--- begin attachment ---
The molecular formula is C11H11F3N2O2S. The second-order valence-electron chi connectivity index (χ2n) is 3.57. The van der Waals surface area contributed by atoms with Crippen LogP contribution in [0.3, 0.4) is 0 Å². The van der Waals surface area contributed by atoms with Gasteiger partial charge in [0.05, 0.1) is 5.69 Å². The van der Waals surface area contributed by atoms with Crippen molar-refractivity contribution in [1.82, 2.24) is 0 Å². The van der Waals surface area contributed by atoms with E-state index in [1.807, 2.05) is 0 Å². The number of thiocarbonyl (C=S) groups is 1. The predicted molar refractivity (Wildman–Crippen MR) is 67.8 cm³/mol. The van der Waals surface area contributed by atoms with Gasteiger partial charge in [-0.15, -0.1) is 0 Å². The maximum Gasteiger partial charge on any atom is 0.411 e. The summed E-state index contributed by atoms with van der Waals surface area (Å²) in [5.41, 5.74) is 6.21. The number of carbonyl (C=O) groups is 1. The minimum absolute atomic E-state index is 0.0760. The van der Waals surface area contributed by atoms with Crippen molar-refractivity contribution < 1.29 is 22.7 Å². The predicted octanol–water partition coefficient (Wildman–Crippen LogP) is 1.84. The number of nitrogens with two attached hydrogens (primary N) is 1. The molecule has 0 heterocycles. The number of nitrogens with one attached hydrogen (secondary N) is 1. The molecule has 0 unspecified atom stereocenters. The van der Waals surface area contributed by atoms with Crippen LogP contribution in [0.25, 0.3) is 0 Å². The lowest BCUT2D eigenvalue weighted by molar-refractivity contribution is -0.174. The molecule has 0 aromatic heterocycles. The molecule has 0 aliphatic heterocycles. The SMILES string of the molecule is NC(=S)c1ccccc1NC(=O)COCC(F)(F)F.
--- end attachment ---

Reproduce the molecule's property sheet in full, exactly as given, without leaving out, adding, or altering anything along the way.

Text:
The molecular formula is C11H11F3N2O2S. The second-order valence-electron chi connectivity index (χ2n) is 3.57. The van der Waals surface area contributed by atoms with Crippen LogP contribution in [0.3, 0.4) is 0 Å². The van der Waals surface area contributed by atoms with Gasteiger partial charge in [0.05, 0.1) is 5.69 Å². The van der Waals surface area contributed by atoms with Crippen molar-refractivity contribution in [1.82, 2.24) is 0 Å². The van der Waals surface area contributed by atoms with E-state index in [1.807, 2.05) is 0 Å². The number of thiocarbonyl (C=S) groups is 1. The predicted molar refractivity (Wildman–Crippen MR) is 67.8 cm³/mol. The van der Waals surface area contributed by atoms with Gasteiger partial charge in [-0.15, -0.1) is 0 Å². The maximum Gasteiger partial charge on any atom is 0.411 e. The summed E-state index contributed by atoms with van der Waals surface area (Å²) in [5.41, 5.74) is 6.21. The number of carbonyl (C=O) groups is 1. The minimum absolute atomic E-state index is 0.0760. The van der Waals surface area contributed by atoms with Crippen molar-refractivity contribution < 1.29 is 22.7 Å². The predicted octanol–water partition coefficient (Wildman–Crippen LogP) is 1.84. The number of nitrogens with two attached hydrogens (primary N) is 1. The molecule has 0 heterocycles. The number of nitrogens with one attached hydrogen (secondary N) is 1. The molecule has 0 unspecified atom stereocenters. The van der Waals surface area contributed by atoms with Crippen LogP contribution in [0.25, 0.3) is 0 Å². The lowest BCUT2D eigenvalue weighted by molar-refractivity contribution is -0.174. The molecule has 0 aromatic heterocycles. The molecule has 0 aliphatic heterocycles. The SMILES string of the molecule is NC(=S)c1ccccc1NC(=O)COCC(F)(F)F.